FCC postpones vote on set-top box rules

In a setback for consumers and a victory for cable, the FCC has postponed a vote on new rules for set-top boxes.

The rules would’ve required TV programming to be made available on other devices besides cable boxes, but the commission said in a statement Thursday that “we’re still working to resolve the remaining technical and legal issues.”

Still, FCC Chairman Tom Wheeler and Democratic FCC commissioners Mignon Clyburn and Jessica Rosenworcel also said: “We are committed to unlocking the set-top box for consumers across this country.”

The other two FCC commissioners, Republicans Ajit Pai and Michael O’Rielly, were against the proposal. The new rules also were opposed by cable and satellite companies, which would have been in danger of losing their stranglehold on set-top box leases. Cable companies reportedly make about $20 billion a year on renting out set-top boxes.

Requiring TV programming to be available to be streamed on TiVos, Apple TVs or other devices could have saved consumers hundreds of dollars a year.

The delay of the FCC vote is hardly surprising. A couple of days ago, reports circulated that Rosenworcel was concerned that the agency would have to get involved in regulating licensing terms and conditions related to programming. She would have provided the third vote Wheeler needed to pass the new rules.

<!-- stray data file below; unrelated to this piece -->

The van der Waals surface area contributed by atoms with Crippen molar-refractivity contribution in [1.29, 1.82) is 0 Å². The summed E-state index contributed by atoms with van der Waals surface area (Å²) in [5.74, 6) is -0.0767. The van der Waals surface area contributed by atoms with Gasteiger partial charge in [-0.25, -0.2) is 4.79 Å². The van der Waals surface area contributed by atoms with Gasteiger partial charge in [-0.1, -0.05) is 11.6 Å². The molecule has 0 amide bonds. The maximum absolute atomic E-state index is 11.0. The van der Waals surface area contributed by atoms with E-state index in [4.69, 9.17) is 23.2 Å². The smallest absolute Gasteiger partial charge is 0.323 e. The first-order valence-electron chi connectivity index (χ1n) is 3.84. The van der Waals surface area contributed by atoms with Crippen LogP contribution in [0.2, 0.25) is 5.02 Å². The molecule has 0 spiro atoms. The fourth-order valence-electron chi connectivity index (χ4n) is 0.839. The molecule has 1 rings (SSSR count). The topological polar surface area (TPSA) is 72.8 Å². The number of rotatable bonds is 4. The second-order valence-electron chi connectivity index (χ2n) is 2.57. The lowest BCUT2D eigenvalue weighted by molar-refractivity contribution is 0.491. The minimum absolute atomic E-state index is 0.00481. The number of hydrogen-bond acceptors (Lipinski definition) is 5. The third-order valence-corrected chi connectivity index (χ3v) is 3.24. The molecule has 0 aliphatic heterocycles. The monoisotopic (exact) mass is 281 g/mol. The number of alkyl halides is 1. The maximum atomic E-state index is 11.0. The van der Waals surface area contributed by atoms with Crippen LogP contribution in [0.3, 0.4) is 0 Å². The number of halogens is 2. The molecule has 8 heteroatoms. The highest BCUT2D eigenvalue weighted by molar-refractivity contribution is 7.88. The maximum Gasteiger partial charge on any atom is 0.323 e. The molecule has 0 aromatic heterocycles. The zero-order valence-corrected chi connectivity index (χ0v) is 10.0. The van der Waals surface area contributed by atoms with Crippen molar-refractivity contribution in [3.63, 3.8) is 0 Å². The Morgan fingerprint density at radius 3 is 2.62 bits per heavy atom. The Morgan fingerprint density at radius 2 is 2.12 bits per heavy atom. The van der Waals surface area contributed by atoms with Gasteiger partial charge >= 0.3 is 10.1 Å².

Other opponents included Hollywood studios, which feared they would lose control over their programming.

In the face of all the opposition, Wheeler rolled out a revised plan that our own Troy Wolverton pointed out was watered down, anyway. Instead of requiring operators to provide streaming content, they would’ve been required to make apps for the alternative devices — but with plenty of caveats. Now even that proposal is on hold.

Public advocacy groups aren’t happy, but “now that the vote has been delayed, the FCC should focus on strengthening this proposal — and that means standing up to an industry that will never stop trying to kill competition and keep prices high,” Matt Wood, policy director for Free Press, said in an emailed statement.


Photo: Tom Wheeler, chairman of the Federal Communications Commission, outside the Blue Bottle cafe in Palo Alto on June 15, 2016. (Troy Wolverton/Mercury News)


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  • MPA200

    I don’t have to rent a Modem, why do I have to rent a top box?

  • Easy Ed

    Sold out again, the current FCC should all be fired and start over again. It is time to start tracking the money.

  • Jim Bray-Old school security

    Republicans Ajit Pai and Michael O’Rielly are good examples of lobbyist puppets that are addicted to easy money and to vote for the highest bidder. I guess this is nothing new, the beat goes on!